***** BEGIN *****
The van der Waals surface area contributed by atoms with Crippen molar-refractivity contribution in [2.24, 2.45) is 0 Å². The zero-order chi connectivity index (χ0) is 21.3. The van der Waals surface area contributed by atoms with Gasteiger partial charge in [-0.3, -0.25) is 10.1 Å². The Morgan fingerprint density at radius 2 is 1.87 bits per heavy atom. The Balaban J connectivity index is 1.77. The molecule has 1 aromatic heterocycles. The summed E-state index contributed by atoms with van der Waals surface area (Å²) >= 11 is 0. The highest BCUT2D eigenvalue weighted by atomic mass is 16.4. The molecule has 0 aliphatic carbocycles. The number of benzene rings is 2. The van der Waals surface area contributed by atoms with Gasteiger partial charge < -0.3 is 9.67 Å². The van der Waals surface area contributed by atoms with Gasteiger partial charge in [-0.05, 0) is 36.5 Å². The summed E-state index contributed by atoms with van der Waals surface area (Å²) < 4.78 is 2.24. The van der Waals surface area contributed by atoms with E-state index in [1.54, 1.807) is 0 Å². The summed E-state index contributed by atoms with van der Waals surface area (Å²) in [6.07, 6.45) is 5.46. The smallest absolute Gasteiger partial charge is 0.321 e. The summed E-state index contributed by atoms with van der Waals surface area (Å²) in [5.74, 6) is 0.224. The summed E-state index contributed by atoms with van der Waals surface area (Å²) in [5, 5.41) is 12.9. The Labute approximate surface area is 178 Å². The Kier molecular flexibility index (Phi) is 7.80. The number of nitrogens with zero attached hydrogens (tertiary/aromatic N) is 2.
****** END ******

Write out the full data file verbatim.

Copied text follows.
The van der Waals surface area contributed by atoms with Crippen molar-refractivity contribution in [2.24, 2.45) is 0 Å². The zero-order chi connectivity index (χ0) is 21.3. The van der Waals surface area contributed by atoms with Gasteiger partial charge in [-0.3, -0.25) is 10.1 Å². The Morgan fingerprint density at radius 2 is 1.87 bits per heavy atom. The Balaban J connectivity index is 1.77. The molecule has 1 aromatic heterocycles. The summed E-state index contributed by atoms with van der Waals surface area (Å²) >= 11 is 0. The highest BCUT2D eigenvalue weighted by atomic mass is 16.4. The molecule has 0 aliphatic carbocycles. The number of benzene rings is 2. The van der Waals surface area contributed by atoms with Gasteiger partial charge < -0.3 is 9.67 Å². The van der Waals surface area contributed by atoms with Gasteiger partial charge in [-0.05, 0) is 36.5 Å². The summed E-state index contributed by atoms with van der Waals surface area (Å²) < 4.78 is 2.24. The van der Waals surface area contributed by atoms with E-state index in [1.54, 1.807) is 0 Å². The summed E-state index contributed by atoms with van der Waals surface area (Å²) in [6.07, 6.45) is 5.46. The smallest absolute Gasteiger partial charge is 0.321 e. The summed E-state index contributed by atoms with van der Waals surface area (Å²) in [5.74, 6) is 0.224. The summed E-state index contributed by atoms with van der Waals surface area (Å²) in [5, 5.41) is 12.9. The Labute approximate surface area is 178 Å². The Kier molecular flexibility index (Phi) is 7.80. The number of nitrogens with zero attached hydrogens (tertiary/aromatic N) is 2.